Written by Bob
Imagine living in a world where if you wanted to cash a cheque in a bank where you don’t hold an account or perform other normal tasks such as buying a new car you would have to give, not just the usual several forms of ID and other seemingly irrelevant information, but your thumbprint.
As a Brit living in central
This opens up so many questions for me.
What can the car dealership or the bank do with this information to stop a crime? Do they have access to the FBI banks of fingerprints to make sure you are who you say you are? Will they check out your fingerprints belong to the ID you’ve used before giving you your cash or your purchases? Is there a chain of custody and secure storage for these fingerprints so that if they were to be used as evidence they would permissible in court? Could it be proven that they were the ones you gave at that place, date and time, by you and no-one else, that they can’t have been tampered with in anyway?
Not likely, and so what is the point? Really, I don’t understand their need for your biometric data.
It wasn’t so long ago that the idea of identity theft was a laughable concept only used by conspiracy theorists, but it has become a harsh reality that many people have been the victim of and judging by the number of identity thefts that have been made possible by all this extra information gathering in the last few years do you want to disclose yet more private, personal and ,with fingerprints, unchangeable if fallen into the wrong hands, information about yourself and make it even easier for this sort of thing to happen?
Could fingerprint copying be the next big scam? Could there be soon to come a blackmarket for selling other peoples fingerprints? Is there already? Is it really so hard to beat these fingerprint scanners? It’s not the same as having a credit card stolen or copied that you can cancel with a quick phone call or a password found out that you can change; your fingerprints are yours for life and if they ever made it onto some database somewhere there is nothing, short of chopping your hands off, that you could do to make them no longer applicable to you. (As a side note, what do they do about those people that have no thumbs? Are they not allowed to use those banks or buy cars? Or do they make them pee in a cup?)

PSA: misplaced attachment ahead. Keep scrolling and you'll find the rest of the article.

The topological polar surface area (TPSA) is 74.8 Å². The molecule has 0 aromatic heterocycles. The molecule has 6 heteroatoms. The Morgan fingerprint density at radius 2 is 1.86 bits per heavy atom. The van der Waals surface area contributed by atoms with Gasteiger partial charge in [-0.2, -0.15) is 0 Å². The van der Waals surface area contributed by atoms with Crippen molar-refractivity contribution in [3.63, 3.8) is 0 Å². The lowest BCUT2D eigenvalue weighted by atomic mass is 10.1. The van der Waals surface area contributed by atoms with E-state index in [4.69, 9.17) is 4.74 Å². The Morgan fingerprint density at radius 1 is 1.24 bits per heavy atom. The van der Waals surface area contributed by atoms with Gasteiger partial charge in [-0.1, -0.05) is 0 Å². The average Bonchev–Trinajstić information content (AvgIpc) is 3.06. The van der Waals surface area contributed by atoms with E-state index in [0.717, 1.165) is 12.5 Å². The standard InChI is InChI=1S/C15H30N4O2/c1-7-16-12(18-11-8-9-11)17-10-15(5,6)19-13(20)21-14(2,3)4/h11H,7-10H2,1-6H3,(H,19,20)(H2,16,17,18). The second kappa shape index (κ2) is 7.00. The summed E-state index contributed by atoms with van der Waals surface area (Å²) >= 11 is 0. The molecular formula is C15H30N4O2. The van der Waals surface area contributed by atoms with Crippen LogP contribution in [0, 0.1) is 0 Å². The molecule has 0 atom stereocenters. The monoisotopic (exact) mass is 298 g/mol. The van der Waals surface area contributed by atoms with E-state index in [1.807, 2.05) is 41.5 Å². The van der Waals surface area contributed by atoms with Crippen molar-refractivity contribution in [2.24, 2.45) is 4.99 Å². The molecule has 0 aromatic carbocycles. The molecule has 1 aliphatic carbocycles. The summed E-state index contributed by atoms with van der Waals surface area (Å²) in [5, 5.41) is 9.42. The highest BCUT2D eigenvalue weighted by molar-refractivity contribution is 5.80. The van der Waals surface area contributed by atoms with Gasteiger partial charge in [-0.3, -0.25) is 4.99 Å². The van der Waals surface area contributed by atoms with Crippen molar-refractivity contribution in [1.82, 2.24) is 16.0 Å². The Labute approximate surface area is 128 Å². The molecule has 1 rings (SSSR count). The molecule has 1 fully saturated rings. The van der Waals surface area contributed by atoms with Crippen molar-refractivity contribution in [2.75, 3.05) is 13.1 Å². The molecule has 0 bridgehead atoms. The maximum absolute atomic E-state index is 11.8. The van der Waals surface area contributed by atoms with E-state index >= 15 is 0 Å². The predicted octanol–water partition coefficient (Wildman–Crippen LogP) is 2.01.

Do you trust your bank or insurance company or whoever else says’s that they need this information before they can complete a transaction? Going off the amount of junk mail I receive regardless of how many of those ‘do not give my data to other companies or use for any mailing lists’ boxes I tick, (and the only UK companies that I have told about my new address since moving abroad are those of my bank, insurance company and other such, supposedly, reputable companies - you know the sort who would try to convince you that your fingerprints would be safe with them) I don’t think I’m going to allow myself to be fingerprinted any time soon.
But surely, if you have done nothing wrong then what is the harm in having your fingerprints taken? Only someone with something to hide would be upset about this sort of thing right? OK, brushing aside all the stuff about your rights to privacy and the fact that law abiding people shouldn’t be strong-armed into having to have their fingerprints taken etc etc, what harm could having your thumbprint taken really do you? Well, lets see now, how would you feel about giving the young lady at the bank your front door key or home security alarm number? How about giving your car dealer your computer password or access to your medical records? Nope?
Even these days biometric access control is being used for all these things, how long before it becomes the norm and is also used for things such as payment instead of credit and debit cards, instant access to your bank account, instead of a key for your car, access to your children’s school, to your place of work, to just about anything and everything?
Don’t believe it?
Well, there were many that never believed crazy ideas such as the internet or mobile phones would ever become ‘the norm’ either but I think I will be steering clear of being fingerprinted by my bank, thanks all the same.